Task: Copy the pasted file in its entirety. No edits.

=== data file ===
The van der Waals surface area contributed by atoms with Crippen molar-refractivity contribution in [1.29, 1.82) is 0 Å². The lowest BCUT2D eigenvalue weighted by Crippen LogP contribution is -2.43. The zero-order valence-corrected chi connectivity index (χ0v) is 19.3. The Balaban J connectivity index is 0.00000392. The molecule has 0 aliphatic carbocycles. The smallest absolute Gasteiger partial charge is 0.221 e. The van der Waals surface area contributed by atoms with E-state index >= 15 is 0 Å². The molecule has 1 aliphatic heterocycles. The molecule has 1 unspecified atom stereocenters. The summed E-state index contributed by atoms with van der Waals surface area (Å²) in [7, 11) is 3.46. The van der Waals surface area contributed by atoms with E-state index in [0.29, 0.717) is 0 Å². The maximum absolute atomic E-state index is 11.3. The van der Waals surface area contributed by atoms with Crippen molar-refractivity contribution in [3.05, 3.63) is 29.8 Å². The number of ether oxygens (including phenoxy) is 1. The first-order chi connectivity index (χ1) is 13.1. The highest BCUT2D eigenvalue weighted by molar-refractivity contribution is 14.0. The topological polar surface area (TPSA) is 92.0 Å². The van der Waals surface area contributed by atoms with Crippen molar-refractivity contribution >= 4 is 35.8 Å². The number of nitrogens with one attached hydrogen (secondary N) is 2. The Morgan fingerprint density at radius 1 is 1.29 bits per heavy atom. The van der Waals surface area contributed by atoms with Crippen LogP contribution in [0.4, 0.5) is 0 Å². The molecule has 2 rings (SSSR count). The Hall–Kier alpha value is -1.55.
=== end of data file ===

The van der Waals surface area contributed by atoms with Crippen molar-refractivity contribution in [1.29, 1.82) is 0 Å². The lowest BCUT2D eigenvalue weighted by Crippen LogP contribution is -2.43. The zero-order valence-corrected chi connectivity index (χ0v) is 19.3. The Balaban J connectivity index is 0.00000392. The molecule has 0 aliphatic carbocycles. The smallest absolute Gasteiger partial charge is 0.221 e. The van der Waals surface area contributed by atoms with E-state index >= 15 is 0 Å². The molecule has 1 aliphatic heterocycles. The molecule has 1 unspecified atom stereocenters. The summed E-state index contributed by atoms with van der Waals surface area (Å²) in [7, 11) is 3.46. The van der Waals surface area contributed by atoms with E-state index in [0.29, 0.717) is 0 Å². The maximum absolute atomic E-state index is 11.3. The van der Waals surface area contributed by atoms with Crippen molar-refractivity contribution in [3.05, 3.63) is 29.8 Å². The number of ether oxygens (including phenoxy) is 1. The first-order chi connectivity index (χ1) is 13.1. The highest BCUT2D eigenvalue weighted by molar-refractivity contribution is 14.0. The topological polar surface area (TPSA) is 92.0 Å². The van der Waals surface area contributed by atoms with Crippen molar-refractivity contribution >= 4 is 35.8 Å². The number of nitrogens with one attached hydrogen (secondary N) is 2. The Morgan fingerprint density at radius 1 is 1.29 bits per heavy atom. The van der Waals surface area contributed by atoms with Crippen LogP contribution in [0.4, 0.5) is 0 Å². The molecule has 2 rings (SSSR count). The Hall–Kier alpha value is -1.55.